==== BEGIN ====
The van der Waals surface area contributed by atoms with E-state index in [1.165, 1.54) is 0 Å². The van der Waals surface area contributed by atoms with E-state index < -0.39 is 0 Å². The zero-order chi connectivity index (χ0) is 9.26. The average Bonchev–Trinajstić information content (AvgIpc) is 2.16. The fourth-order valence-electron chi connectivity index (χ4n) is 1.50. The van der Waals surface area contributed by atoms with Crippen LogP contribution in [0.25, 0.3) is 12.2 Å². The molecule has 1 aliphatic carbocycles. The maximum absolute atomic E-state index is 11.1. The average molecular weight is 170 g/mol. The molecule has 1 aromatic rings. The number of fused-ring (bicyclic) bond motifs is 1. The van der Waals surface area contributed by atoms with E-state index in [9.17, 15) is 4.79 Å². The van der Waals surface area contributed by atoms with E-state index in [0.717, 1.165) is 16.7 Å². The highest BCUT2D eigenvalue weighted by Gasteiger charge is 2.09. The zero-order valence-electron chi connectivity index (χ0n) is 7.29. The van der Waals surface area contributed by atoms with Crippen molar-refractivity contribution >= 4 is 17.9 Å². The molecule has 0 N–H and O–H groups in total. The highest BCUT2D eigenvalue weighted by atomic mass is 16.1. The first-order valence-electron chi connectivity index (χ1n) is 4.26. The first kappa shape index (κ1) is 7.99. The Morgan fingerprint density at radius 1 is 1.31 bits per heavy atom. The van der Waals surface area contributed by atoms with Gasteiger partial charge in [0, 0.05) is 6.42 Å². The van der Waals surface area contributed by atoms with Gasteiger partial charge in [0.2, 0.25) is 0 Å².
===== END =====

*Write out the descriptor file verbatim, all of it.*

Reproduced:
The van der Waals surface area contributed by atoms with E-state index in [1.165, 1.54) is 0 Å². The van der Waals surface area contributed by atoms with E-state index < -0.39 is 0 Å². The zero-order chi connectivity index (χ0) is 9.26. The average Bonchev–Trinajstić information content (AvgIpc) is 2.16. The fourth-order valence-electron chi connectivity index (χ4n) is 1.50. The van der Waals surface area contributed by atoms with Crippen LogP contribution in [0.25, 0.3) is 12.2 Å². The molecule has 1 aliphatic carbocycles. The maximum absolute atomic E-state index is 11.1. The average molecular weight is 170 g/mol. The molecule has 1 aromatic rings. The number of fused-ring (bicyclic) bond motifs is 1. The van der Waals surface area contributed by atoms with E-state index in [9.17, 15) is 4.79 Å². The van der Waals surface area contributed by atoms with E-state index in [0.717, 1.165) is 16.7 Å². The highest BCUT2D eigenvalue weighted by Gasteiger charge is 2.09. The zero-order valence-electron chi connectivity index (χ0n) is 7.29. The van der Waals surface area contributed by atoms with Crippen molar-refractivity contribution >= 4 is 17.9 Å². The molecule has 0 N–H and O–H groups in total. The highest BCUT2D eigenvalue weighted by atomic mass is 16.1. The first-order valence-electron chi connectivity index (χ1n) is 4.26. The first kappa shape index (κ1) is 7.99. The Morgan fingerprint density at radius 1 is 1.31 bits per heavy atom. The van der Waals surface area contributed by atoms with Gasteiger partial charge in [0, 0.05) is 6.42 Å². The van der Waals surface area contributed by atoms with Gasteiger partial charge in [0.2, 0.25) is 0 Å².